PLASTIC POLLUTION ALERT!
This is the last call to action for those of you supporting the fight against PITP – to write just one more email.
This has been a complicated and controversial planning proposal – so if you’re feeling confused – you can read our 2 minute summary posted at the end of this page.
Where are we now?
We’re now facing the appeal from the original application (2020/2536) to Wandsworth last November for the ‘change of use’ of the Pavilion to a cafe and bar. This remains a key piece of the puzzle for PITP that could allow the whole project to go ahead.
If they can’t get the Pavilion, PITP will most likely walk away – so this bit is really important!
How do we object?
If you do want to object, it requires just one more email to the Inspectorate to let them know you do not support the proposal.
Please write today – the deadline is 12th May.
Send to Stephen Wallis at: firstname.lastname@example.org
quoting reference number 2020/2536
OR: send 3 copies to
The Planning Inspectorate
3C Temple Quay House
2 The Square
Here’s a list of things to include…
1. We are writing to support the Wandsworth Planning Committee in their decision to refuse permission for Putt in the Park to use the Pavilion for their plastic golf course.
2. This will cause a loss of amenity to the neighbourhood from increased noise, light pollution, parking problems and possible anti-social behaviour from the subsequent liquor licence application and from corporate events.
3. There will be a loss of visual and ecological amenity as the current ‘living’ landscape will be substituted for a counterfeit plastic landscape covering two thirds of the greens.
4. We will lose our rights of public access across the Common as the area will be fenced off and we will have to pay to enter.
5. The application has been a misleading ‘piecemeal’ process that does not give a full picture of the whole development. It should be refused and the whole site should require planning permission.
6. The Bowling greens are now registered as ‘Assets of Community Value’ so should not be ‘developed’ and destroyed for private enterprise.
Please do include any and all of your own thoughts – you can just say you don’t like it!
To finish, please say…
We ask the Inspectorate to uphold Wandsworth’s decision and dismiss the appeal.
We can win this fight and we will keep you fully updated.
If you want to help prevent climate change, objecting to this project is a firm step in the right direction.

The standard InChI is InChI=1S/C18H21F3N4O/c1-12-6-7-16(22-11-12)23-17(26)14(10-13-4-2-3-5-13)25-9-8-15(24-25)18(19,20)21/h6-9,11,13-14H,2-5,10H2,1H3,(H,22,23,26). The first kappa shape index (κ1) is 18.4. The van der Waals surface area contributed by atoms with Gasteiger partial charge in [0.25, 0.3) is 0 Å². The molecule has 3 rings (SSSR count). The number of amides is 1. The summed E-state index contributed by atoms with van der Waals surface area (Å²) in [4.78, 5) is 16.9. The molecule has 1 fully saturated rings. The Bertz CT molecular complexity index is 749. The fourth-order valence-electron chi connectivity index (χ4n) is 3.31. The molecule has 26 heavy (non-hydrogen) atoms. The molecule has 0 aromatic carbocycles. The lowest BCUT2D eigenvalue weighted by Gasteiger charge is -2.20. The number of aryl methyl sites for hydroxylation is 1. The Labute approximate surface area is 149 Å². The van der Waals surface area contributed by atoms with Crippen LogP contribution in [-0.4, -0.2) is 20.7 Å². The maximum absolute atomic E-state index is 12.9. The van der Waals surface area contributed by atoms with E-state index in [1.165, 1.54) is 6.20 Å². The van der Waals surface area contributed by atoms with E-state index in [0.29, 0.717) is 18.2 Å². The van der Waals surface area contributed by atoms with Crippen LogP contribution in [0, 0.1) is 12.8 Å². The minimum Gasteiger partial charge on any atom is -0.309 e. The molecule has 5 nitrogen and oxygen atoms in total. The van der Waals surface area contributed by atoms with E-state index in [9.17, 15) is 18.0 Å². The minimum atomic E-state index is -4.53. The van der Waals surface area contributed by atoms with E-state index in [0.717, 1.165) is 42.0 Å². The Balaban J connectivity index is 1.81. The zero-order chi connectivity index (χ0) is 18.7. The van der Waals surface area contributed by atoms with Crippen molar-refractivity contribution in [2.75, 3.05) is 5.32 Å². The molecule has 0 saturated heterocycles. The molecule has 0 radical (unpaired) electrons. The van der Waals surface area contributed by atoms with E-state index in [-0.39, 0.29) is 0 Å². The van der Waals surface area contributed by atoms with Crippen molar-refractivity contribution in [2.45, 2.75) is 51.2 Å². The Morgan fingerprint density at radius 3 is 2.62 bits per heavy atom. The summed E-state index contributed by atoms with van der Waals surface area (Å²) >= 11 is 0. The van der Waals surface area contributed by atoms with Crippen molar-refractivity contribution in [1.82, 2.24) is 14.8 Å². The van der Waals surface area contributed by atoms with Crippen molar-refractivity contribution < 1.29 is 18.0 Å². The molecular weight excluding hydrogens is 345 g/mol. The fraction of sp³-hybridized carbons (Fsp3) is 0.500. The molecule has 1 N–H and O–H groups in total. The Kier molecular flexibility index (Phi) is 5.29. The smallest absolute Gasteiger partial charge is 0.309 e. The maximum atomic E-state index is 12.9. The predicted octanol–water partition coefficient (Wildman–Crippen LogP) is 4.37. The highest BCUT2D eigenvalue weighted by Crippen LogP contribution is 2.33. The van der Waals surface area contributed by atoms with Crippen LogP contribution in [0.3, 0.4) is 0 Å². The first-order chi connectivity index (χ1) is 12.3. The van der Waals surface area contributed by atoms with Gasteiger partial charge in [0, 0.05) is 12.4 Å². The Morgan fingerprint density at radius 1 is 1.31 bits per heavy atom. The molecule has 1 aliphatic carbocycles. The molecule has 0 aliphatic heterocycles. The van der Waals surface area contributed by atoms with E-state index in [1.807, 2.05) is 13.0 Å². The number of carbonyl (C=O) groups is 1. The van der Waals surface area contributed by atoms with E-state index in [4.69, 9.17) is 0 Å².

Lambeth council are about to sign a 15-year lease with ‘Putt in the Park’ to allow them to cover a large area of common land with hardcore and artificial plastic grass.
They are planning to convert the old Bowling Greens, on common land, into a fake mini-golf course as a private commercial enterprise for financial gain.
There has been no public consultation or engagement with the community at large. To date there has been no disclosure from ‘Putt in the Park’ or Lambeth regarding exact quantities of hardcore and plastic grass to be used.
Given that we are in the middle of a climate crisis and we have had a stern reminder just how precious our green spaces truly are, this is a tone-deaf project that must not be allowed to proceed.
We are also suffering a major global pandemic brought about by our negligence, and disrespect for the natural world so the need for change is urgent and we must act now!
The Friends of Clapham Common will be fighting the application for this project at every turn, and we will keep you fully informed of developments and the part you can play!
Please sign our petition
Why it is important
We are in a climate crisis and open green space is the greatest asset we have. We should be planting trees not laying down plastic. Clapham Common belongs to the people, it belongs to us and if this project goes ahead, we will lose access to a special area of the Common.
David Attenborough has made it clear, it’s up to each and every one of us to protect the natural world, make it our number one priority.
You can help by signing this petition.
2 minute summary
How did we get here?
This is a tale of two boroughs – Lambeth and Wandsworth – each having its own rights over different aspects of the application. Half the Common lies within the LB of Lambeth and half within the LB Wandsworth.
Let’s start with Lambeth…
Lambeth has jurisdiction over the everyday running of the whole Common unless planning consent is needed for projects that fall on Wandsworth’s side. In that case, applications have to go to the LB Wandsworth.